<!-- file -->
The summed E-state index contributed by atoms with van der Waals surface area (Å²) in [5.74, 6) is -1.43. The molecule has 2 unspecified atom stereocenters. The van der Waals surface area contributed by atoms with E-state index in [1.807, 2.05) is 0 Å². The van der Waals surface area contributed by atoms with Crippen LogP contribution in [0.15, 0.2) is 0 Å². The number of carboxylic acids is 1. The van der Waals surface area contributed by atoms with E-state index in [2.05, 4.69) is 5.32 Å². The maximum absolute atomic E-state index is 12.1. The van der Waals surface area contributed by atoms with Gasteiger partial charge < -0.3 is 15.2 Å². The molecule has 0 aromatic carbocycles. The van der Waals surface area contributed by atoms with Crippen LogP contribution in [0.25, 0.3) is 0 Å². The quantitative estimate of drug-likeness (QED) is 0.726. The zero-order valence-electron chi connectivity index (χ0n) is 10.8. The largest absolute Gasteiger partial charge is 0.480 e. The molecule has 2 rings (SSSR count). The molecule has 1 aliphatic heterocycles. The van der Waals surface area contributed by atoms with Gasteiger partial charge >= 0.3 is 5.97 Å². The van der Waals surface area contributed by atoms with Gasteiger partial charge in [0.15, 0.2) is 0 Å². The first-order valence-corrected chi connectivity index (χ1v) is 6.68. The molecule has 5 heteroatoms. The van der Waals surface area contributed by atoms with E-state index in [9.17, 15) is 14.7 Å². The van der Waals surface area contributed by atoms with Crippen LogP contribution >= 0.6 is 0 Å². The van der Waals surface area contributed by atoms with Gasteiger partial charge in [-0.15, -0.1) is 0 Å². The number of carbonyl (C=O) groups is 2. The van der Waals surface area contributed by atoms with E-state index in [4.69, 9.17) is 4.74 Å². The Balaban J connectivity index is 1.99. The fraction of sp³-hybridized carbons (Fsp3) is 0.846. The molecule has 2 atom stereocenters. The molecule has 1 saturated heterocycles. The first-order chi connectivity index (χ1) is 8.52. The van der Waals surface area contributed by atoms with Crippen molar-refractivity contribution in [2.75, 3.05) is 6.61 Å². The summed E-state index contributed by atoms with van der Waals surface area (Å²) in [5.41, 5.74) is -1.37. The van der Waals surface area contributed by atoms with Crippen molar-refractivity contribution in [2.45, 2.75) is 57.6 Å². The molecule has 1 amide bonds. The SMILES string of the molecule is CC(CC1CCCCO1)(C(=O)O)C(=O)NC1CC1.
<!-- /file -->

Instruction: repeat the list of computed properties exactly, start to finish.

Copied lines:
The summed E-state index contributed by atoms with van der Waals surface area (Å²) in [5.74, 6) is -1.43. The molecule has 2 unspecified atom stereocenters. The van der Waals surface area contributed by atoms with E-state index in [1.807, 2.05) is 0 Å². The van der Waals surface area contributed by atoms with Crippen LogP contribution in [0.15, 0.2) is 0 Å². The number of carboxylic acids is 1. The van der Waals surface area contributed by atoms with E-state index in [2.05, 4.69) is 5.32 Å². The maximum absolute atomic E-state index is 12.1. The van der Waals surface area contributed by atoms with Gasteiger partial charge < -0.3 is 15.2 Å². The molecule has 0 aromatic carbocycles. The van der Waals surface area contributed by atoms with Crippen LogP contribution in [0.25, 0.3) is 0 Å². The quantitative estimate of drug-likeness (QED) is 0.726. The zero-order valence-electron chi connectivity index (χ0n) is 10.8. The largest absolute Gasteiger partial charge is 0.480 e. The molecule has 2 rings (SSSR count). The molecule has 1 aliphatic heterocycles. The van der Waals surface area contributed by atoms with Gasteiger partial charge >= 0.3 is 5.97 Å². The van der Waals surface area contributed by atoms with Gasteiger partial charge in [0.15, 0.2) is 0 Å². The first-order valence-corrected chi connectivity index (χ1v) is 6.68. The molecule has 5 heteroatoms. The van der Waals surface area contributed by atoms with E-state index in [9.17, 15) is 14.7 Å². The van der Waals surface area contributed by atoms with Crippen LogP contribution >= 0.6 is 0 Å². The van der Waals surface area contributed by atoms with Gasteiger partial charge in [-0.15, -0.1) is 0 Å². The number of carbonyl (C=O) groups is 2. The van der Waals surface area contributed by atoms with E-state index in [4.69, 9.17) is 4.74 Å². The Balaban J connectivity index is 1.99. The fraction of sp³-hybridized carbons (Fsp3) is 0.846. The molecule has 2 atom stereocenters. The molecule has 1 saturated heterocycles. The first-order chi connectivity index (χ1) is 8.52. The van der Waals surface area contributed by atoms with Crippen molar-refractivity contribution in [2.75, 3.05) is 6.61 Å². The summed E-state index contributed by atoms with van der Waals surface area (Å²) in [5.41, 5.74) is -1.37. The van der Waals surface area contributed by atoms with Crippen molar-refractivity contribution in [2.45, 2.75) is 57.6 Å². The molecule has 1 amide bonds. The SMILES string of the molecule is CC(CC1CCCCO1)(C(=O)O)C(=O)NC1CC1.